|Born||12 March 1925|
|Died||20 March 1992 67) (aged|
Los Angeles, California, USA
|Genres||Film scores, Classical music|
Georges Delerue (12 March 1925 – 20 March 1992) was a French composer who composed over 350 scores for cinema and television.Delerue won numerous important film music awards, including an Academy Award for A Little Romance (1980), three César Awards (1979, 1980, 1981), two ASCAP Awards (1988, 1990), and one Gemini Award for Sword of Gideon (1987). He was also nominated for four additional Academy Awards for Anne of the Thousand Days (1969), The Day of the Dolphin (1973), Julia (1977), and Agnes of God (1985), four additional César Awards, three Golden Globe Awards, and one Genie Award for Black Robe (1991).
A film score is original music written specifically to accompany a film for the actors. The score forms part of the film's soundtrack, which also usually includes pre-existing music, dialogue and sound effects, and comprises a number of orchestral, instrumental, or choral pieces called cues, which are timed to begin and end at specific points during the film in order to enhance the dramatic narrative and the emotional impact of the scene in question. Scores are written by one or more composers, under the guidance of, or in collaboration with, the film's director or producer and are then usually performed by an ensemble of musicians – most often comprising an orchestra or band, instrumental soloists, and choir or vocalists – known as playback singers and recorded by a sound engineer.
A Little Romance is a 1979 American Technicolor and Panavision romantic comedy film directed by George Roy Hill and starring Laurence Olivier, Thelonious Bernard, and Diane Lane in her film debut. The screenplay was written by Allan Burns and George Roy Hill, based on the novel E=mc2 Mon Amour by Patrick Cauvin. The original music score was composed by Georges Delerue. The film follows a French boy and an American girl who meet in Paris and begin a romance that leads to a journey to Venice where they hope to seal their love forever with a kiss beneath the Bridge of Sighs at sunset.
Sword of Gideon is a 1986 Canadian television film about Mossad agents hunting down terrorists associated with the 1972 Munich massacre. It was first shown on the CTV Television Network in Canada as a four-hour miniseries and later on HBO in the United States. Directed by Michael Anderson and written by Chris Bryant, the film stars Steven Bauer and Michael York. The film is based on the book Vengeance by George Jonas, an account of the incident which has been criticized by some intelligence personnel as fictional, though because of its covert nature is difficult to prove or disprove. In some countries the book was titled Vengeance: Sword of Gideon, from which the movie title is drawn. The story was retold in the 2005 film Munich by Steven Spielberg.
The French newspaper Le Figaro named him "the Mozart of cinema."Delerue was the first composer to win three consecutive César Awards for Get Out Your Handkerchiefs (1979), Love on the Run (1980), and The Last Metro (1981). Georges Delerue was named Commander of Arts and Letters, one of France's highest honours.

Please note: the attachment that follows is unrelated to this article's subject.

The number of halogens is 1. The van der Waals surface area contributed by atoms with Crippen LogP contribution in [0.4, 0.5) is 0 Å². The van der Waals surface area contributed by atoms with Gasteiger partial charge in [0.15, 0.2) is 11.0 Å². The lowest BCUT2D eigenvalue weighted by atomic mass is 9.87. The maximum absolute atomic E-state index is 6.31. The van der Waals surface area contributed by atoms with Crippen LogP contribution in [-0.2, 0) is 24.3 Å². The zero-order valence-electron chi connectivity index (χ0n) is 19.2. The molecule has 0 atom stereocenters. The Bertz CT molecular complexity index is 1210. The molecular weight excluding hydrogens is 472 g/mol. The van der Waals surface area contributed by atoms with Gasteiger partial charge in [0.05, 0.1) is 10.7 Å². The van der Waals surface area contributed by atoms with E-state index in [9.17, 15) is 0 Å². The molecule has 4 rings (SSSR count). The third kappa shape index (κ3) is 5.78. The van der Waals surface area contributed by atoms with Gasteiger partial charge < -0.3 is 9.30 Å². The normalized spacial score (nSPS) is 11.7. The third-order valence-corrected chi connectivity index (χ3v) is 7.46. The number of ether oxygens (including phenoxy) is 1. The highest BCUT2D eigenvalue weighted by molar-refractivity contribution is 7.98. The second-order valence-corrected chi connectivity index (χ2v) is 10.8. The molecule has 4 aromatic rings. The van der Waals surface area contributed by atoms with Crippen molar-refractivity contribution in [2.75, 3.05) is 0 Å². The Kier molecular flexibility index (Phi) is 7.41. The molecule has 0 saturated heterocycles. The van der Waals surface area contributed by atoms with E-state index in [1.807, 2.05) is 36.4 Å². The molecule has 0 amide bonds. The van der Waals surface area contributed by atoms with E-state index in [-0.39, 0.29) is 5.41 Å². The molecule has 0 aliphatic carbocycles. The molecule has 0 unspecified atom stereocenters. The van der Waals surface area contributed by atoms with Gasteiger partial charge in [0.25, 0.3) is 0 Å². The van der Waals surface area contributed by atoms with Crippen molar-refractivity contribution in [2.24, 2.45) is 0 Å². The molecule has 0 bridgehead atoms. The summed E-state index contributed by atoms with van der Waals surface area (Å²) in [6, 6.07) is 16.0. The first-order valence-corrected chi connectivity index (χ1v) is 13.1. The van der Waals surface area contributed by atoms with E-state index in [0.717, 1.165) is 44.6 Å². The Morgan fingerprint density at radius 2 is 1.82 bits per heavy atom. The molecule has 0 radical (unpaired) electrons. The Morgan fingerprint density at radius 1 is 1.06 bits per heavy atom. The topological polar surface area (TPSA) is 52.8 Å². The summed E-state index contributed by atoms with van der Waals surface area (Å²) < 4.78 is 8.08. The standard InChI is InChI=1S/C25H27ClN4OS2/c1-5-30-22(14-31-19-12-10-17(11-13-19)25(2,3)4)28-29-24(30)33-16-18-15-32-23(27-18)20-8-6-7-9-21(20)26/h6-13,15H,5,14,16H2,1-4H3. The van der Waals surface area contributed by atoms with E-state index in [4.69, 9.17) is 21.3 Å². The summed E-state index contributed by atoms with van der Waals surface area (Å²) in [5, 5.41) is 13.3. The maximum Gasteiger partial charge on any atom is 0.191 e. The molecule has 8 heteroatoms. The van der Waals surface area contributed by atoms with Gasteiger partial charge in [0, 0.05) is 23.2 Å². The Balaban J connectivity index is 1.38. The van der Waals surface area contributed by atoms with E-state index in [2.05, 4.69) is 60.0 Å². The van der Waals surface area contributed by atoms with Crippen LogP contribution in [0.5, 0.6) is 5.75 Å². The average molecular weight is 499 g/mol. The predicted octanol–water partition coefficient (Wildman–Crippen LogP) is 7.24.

Le Figaro is a French daily morning newspaper founded in 1826 and published in Paris. Le Figaro is the oldest national daily in France and is one of the three French newspapers of record, along with Le Monde and Libération.
Get Out Your Handkerchiefs is a 1978 French romantic comedy film directed by Bertrand Blier and starring Carole Laure, Gérard Depardieu, Patrick Dewaere and Riton Liebman. The film won the Academy Award for Best Foreign Language Film at the 51st Academy Awards.
Love on the Run is a 1979 French film directed by François Truffaut. It is Truffaut's fifth and final film about the character Antoine Doinel. A significant portion of the film is made up of selected clips from the previous films in the series. It was entered into the 29th Berlin International Film Festival.
Delerue was born 12 March 1925 in Roubaix, France, to Georges Delerue and Marie Lhoest. He was raised in a musical household; his grandfather led an amateur chorale group and his mother sang and played piano at family gatherings. By the age of fourteen he was playing clarinet at the local music conservatory. In 1940 he was forced to abandon his studies at the Turgot Institute in order to work at a factory to help support his family. He continued playing clarinet with local bands, eventually transitioning to piano under the instruction of Madame Picavet-Bacquart. He studied Bach, Mozart, Beethoven, Chopin, and Grieg, and was particularly inspired by Richard Strauss. Following a long convalescence after being diagnosed with scoliosis, Georges decided to become a composer.
Roubaix is a city in northern France, located in the Lille metropolitan area on the Belgian border. It is a historically mono-industrial commune in the Nord department, which grew rapidly in the 19th century from its textile industries, with most of the same characteristic features as those of English and American boom towns. This former new town has faced many challenges linked to deindustrialisation such as urban decay, with their related economic and social implications, since its major industries fell into decline by the middle of the 1970s. Located to the northeast of Lille, adjacent to Tourcoing, Roubaix is the chef-lieu of two cantons and the third largest city in the French region of Hauts-de-France ranked by population with nearly 96,000 inhabitants.